Pelosi: Obamacare Will Put ‘Money Back in the Pockets of Consumers’

By Alissa Tabirian | August 2, 2013 | 5:16 PM EDT

House Minority Leader Nancy Pelosi (D.-Calif.) (AP Photo)

( – Touting what she called the financial benefits of the Affordable Care Act, House Minority Leader Nancy Pelosi (D-Calif.) told reporters that working families will be better off when the law begins to be implemented in October.

“With this landmark law in place, we will be holding insurance companies accountable, we will be enhancing patients’ rights, putting money back in the pockets of consumers with the medical loss ratio, and reducing the cost and strengthening the economic and financial and health security of working families,” Pelosi said at her weekly news briefing on Capitol Hill Friday.

“Because of the law, in the coming months Americans will have expanded choices and more affordable care,” Pelosi continued, also confirming that “members of Congress will be in the exchanges.”

CNSNews previously reported on a speech President Obama gave in July in which he highlighted the rebates that will be sent to individuals by insurance companies that don’t meet federal requirements to “spend at least 80 percent of every dollar paid in premiums on health care.”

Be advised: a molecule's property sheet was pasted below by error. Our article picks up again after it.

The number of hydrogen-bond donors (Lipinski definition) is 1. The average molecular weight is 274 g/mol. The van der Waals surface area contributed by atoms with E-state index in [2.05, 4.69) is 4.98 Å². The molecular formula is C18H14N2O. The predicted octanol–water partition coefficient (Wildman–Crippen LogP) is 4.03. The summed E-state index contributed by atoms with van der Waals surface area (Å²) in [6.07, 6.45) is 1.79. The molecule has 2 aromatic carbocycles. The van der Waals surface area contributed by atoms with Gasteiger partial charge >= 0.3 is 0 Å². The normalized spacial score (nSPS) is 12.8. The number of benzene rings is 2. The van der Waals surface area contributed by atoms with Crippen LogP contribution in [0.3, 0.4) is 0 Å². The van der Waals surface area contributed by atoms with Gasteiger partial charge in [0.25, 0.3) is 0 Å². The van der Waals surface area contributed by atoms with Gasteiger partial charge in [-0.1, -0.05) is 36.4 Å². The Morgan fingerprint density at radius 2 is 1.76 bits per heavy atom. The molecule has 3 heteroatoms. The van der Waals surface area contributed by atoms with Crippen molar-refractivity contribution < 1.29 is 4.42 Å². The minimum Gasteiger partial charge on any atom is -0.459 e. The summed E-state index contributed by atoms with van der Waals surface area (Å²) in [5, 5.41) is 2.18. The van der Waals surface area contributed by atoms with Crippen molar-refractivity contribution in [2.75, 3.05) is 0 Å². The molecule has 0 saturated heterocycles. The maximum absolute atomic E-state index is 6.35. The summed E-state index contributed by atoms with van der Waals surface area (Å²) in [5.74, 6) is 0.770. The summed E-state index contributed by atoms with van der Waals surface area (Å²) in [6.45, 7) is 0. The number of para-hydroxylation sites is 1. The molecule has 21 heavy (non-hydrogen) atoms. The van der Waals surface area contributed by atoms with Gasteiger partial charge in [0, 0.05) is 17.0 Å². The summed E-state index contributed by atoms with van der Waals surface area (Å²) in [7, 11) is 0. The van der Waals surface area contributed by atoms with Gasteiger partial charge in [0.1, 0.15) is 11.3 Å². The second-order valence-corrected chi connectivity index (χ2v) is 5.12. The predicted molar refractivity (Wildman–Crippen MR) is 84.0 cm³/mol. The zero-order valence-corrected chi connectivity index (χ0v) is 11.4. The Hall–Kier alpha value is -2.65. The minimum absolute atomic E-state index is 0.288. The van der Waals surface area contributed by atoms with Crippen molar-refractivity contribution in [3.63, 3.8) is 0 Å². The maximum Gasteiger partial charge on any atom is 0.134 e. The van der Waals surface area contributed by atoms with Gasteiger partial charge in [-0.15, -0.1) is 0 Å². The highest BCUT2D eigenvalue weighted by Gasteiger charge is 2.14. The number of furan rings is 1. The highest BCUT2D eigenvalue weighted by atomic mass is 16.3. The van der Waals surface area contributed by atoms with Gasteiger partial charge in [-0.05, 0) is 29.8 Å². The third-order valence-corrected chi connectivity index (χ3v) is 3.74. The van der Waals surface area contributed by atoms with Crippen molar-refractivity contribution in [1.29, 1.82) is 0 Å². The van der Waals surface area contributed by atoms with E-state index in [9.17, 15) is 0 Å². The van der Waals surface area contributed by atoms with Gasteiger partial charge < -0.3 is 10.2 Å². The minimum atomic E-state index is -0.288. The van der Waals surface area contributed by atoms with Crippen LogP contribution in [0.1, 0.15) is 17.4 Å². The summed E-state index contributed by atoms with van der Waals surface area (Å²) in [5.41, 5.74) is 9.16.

“Another $8.5 [million] rebates are being sent out this summer, averaging around 100 bucks each,” Obama said.

However, the financial benefits of these rebates will be negated by rising health care premiums, according to an analysis by the Kaiser Family Foundation. A Kaiser press release notes that a typical family’s health care premiums rose $1,975 on average since 2010, when Obamacare was signed into law.

“This year’s premium increase is moderate by historical standards, but outpaced the growth in workers’ wages (1.7 percent) and general inflation (2.3 percent). Since 2002, premiums have increased 97 percent, three times as fast as wages (33 percent) and inflation (28 percent),” the press release stated.

The foundation also noted that “workers at lower-wage firms on average pay $1,000 more each year out of their paychecks for family coverage than workers at higher-wage firms ($4,977 and $3,968, respectively).”